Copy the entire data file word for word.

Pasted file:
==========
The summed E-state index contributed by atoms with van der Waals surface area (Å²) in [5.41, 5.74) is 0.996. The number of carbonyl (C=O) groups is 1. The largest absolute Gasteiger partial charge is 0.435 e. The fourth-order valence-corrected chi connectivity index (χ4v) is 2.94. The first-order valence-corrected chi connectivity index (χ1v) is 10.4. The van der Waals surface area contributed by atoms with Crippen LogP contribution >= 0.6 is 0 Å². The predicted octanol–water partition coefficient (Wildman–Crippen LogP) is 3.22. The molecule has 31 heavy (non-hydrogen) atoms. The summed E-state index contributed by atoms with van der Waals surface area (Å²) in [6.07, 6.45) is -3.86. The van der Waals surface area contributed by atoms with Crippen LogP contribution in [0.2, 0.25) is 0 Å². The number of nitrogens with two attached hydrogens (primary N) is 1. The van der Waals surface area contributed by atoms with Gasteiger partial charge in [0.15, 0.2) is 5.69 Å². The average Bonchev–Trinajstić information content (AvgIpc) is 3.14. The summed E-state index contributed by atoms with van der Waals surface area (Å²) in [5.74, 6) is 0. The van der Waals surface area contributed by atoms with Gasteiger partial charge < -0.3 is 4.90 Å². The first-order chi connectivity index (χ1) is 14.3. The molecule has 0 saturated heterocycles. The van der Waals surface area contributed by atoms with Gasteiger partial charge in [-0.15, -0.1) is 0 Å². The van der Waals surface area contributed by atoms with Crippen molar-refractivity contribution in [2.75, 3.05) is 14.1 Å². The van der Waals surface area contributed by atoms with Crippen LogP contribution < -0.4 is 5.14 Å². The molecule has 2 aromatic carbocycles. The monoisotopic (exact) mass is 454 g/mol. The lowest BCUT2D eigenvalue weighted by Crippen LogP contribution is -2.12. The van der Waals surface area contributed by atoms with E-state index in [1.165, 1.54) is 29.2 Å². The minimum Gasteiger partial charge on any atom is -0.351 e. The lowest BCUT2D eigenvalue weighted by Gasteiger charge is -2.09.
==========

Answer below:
The summed E-state index contributed by atoms with van der Waals surface area (Å²) in [5.41, 5.74) is 0.996. The number of carbonyl (C=O) groups is 1. The largest absolute Gasteiger partial charge is 0.435 e. The fourth-order valence-corrected chi connectivity index (χ4v) is 2.94. The first-order valence-corrected chi connectivity index (χ1v) is 10.4. The van der Waals surface area contributed by atoms with Crippen LogP contribution >= 0.6 is 0 Å². The predicted octanol–water partition coefficient (Wildman–Crippen LogP) is 3.22. The molecule has 31 heavy (non-hydrogen) atoms. The summed E-state index contributed by atoms with van der Waals surface area (Å²) in [6.07, 6.45) is -3.86. The van der Waals surface area contributed by atoms with Crippen LogP contribution in [0.2, 0.25) is 0 Å². The number of nitrogens with two attached hydrogens (primary N) is 1. The van der Waals surface area contributed by atoms with Gasteiger partial charge in [0.15, 0.2) is 5.69 Å². The average Bonchev–Trinajstić information content (AvgIpc) is 3.14. The summed E-state index contributed by atoms with van der Waals surface area (Å²) in [5.74, 6) is 0. The van der Waals surface area contributed by atoms with Gasteiger partial charge < -0.3 is 4.90 Å². The first-order chi connectivity index (χ1) is 14.3. The molecule has 0 saturated heterocycles. The van der Waals surface area contributed by atoms with Gasteiger partial charge in [-0.15, -0.1) is 0 Å². The van der Waals surface area contributed by atoms with Crippen molar-refractivity contribution in [2.75, 3.05) is 14.1 Å². The van der Waals surface area contributed by atoms with Crippen LogP contribution < -0.4 is 5.14 Å². The molecule has 2 aromatic carbocycles. The monoisotopic (exact) mass is 454 g/mol. The lowest BCUT2D eigenvalue weighted by Crippen LogP contribution is -2.12. The van der Waals surface area contributed by atoms with E-state index in [1.165, 1.54) is 29.2 Å². The minimum Gasteiger partial charge on any atom is -0.351 e. The lowest BCUT2D eigenvalue weighted by Gasteiger charge is -2.09.